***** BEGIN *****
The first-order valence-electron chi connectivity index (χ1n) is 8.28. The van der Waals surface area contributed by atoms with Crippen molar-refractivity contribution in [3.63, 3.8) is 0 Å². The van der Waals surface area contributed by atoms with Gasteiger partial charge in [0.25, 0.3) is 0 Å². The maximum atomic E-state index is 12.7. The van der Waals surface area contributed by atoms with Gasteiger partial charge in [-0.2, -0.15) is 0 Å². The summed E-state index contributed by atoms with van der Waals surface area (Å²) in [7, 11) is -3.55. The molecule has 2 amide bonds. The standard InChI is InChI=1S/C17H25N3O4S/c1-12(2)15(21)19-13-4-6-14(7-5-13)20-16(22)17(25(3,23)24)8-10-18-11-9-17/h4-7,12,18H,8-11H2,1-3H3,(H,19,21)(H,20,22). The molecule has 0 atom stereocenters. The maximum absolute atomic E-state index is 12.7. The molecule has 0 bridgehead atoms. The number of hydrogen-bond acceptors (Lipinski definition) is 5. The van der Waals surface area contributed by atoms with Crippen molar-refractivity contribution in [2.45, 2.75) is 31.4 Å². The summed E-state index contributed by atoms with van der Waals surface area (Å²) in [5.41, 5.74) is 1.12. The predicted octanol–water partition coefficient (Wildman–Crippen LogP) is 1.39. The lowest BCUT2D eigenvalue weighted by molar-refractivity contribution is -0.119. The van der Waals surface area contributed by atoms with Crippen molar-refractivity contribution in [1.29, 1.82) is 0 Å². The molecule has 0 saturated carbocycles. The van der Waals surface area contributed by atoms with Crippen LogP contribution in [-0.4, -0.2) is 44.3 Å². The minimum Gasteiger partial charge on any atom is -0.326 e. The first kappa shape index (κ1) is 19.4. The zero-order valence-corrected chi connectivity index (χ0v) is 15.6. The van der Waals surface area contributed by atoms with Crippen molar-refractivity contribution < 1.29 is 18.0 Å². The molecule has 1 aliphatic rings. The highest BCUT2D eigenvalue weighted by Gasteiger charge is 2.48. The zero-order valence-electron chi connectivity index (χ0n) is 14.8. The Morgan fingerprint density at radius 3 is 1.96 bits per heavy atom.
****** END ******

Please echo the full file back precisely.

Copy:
The first-order valence-electron chi connectivity index (χ1n) is 8.28. The van der Waals surface area contributed by atoms with Crippen molar-refractivity contribution in [3.63, 3.8) is 0 Å². The van der Waals surface area contributed by atoms with Gasteiger partial charge in [0.25, 0.3) is 0 Å². The maximum atomic E-state index is 12.7. The van der Waals surface area contributed by atoms with Gasteiger partial charge in [-0.2, -0.15) is 0 Å². The summed E-state index contributed by atoms with van der Waals surface area (Å²) in [7, 11) is -3.55. The molecule has 2 amide bonds. The standard InChI is InChI=1S/C17H25N3O4S/c1-12(2)15(21)19-13-4-6-14(7-5-13)20-16(22)17(25(3,23)24)8-10-18-11-9-17/h4-7,12,18H,8-11H2,1-3H3,(H,19,21)(H,20,22). The molecule has 0 atom stereocenters. The maximum absolute atomic E-state index is 12.7. The molecule has 0 bridgehead atoms. The number of hydrogen-bond acceptors (Lipinski definition) is 5. The van der Waals surface area contributed by atoms with Crippen molar-refractivity contribution in [2.45, 2.75) is 31.4 Å². The summed E-state index contributed by atoms with van der Waals surface area (Å²) in [5.41, 5.74) is 1.12. The predicted octanol–water partition coefficient (Wildman–Crippen LogP) is 1.39. The lowest BCUT2D eigenvalue weighted by molar-refractivity contribution is -0.119. The van der Waals surface area contributed by atoms with Crippen molar-refractivity contribution in [1.29, 1.82) is 0 Å². The molecule has 0 saturated carbocycles. The van der Waals surface area contributed by atoms with Crippen LogP contribution in [-0.4, -0.2) is 44.3 Å². The minimum Gasteiger partial charge on any atom is -0.326 e. The first kappa shape index (κ1) is 19.4. The zero-order valence-corrected chi connectivity index (χ0v) is 15.6. The van der Waals surface area contributed by atoms with Crippen molar-refractivity contribution < 1.29 is 18.0 Å². The molecule has 1 aliphatic rings. The highest BCUT2D eigenvalue weighted by Gasteiger charge is 2.48. The zero-order valence-electron chi connectivity index (χ0n) is 14.8. The Morgan fingerprint density at radius 3 is 1.96 bits per heavy atom.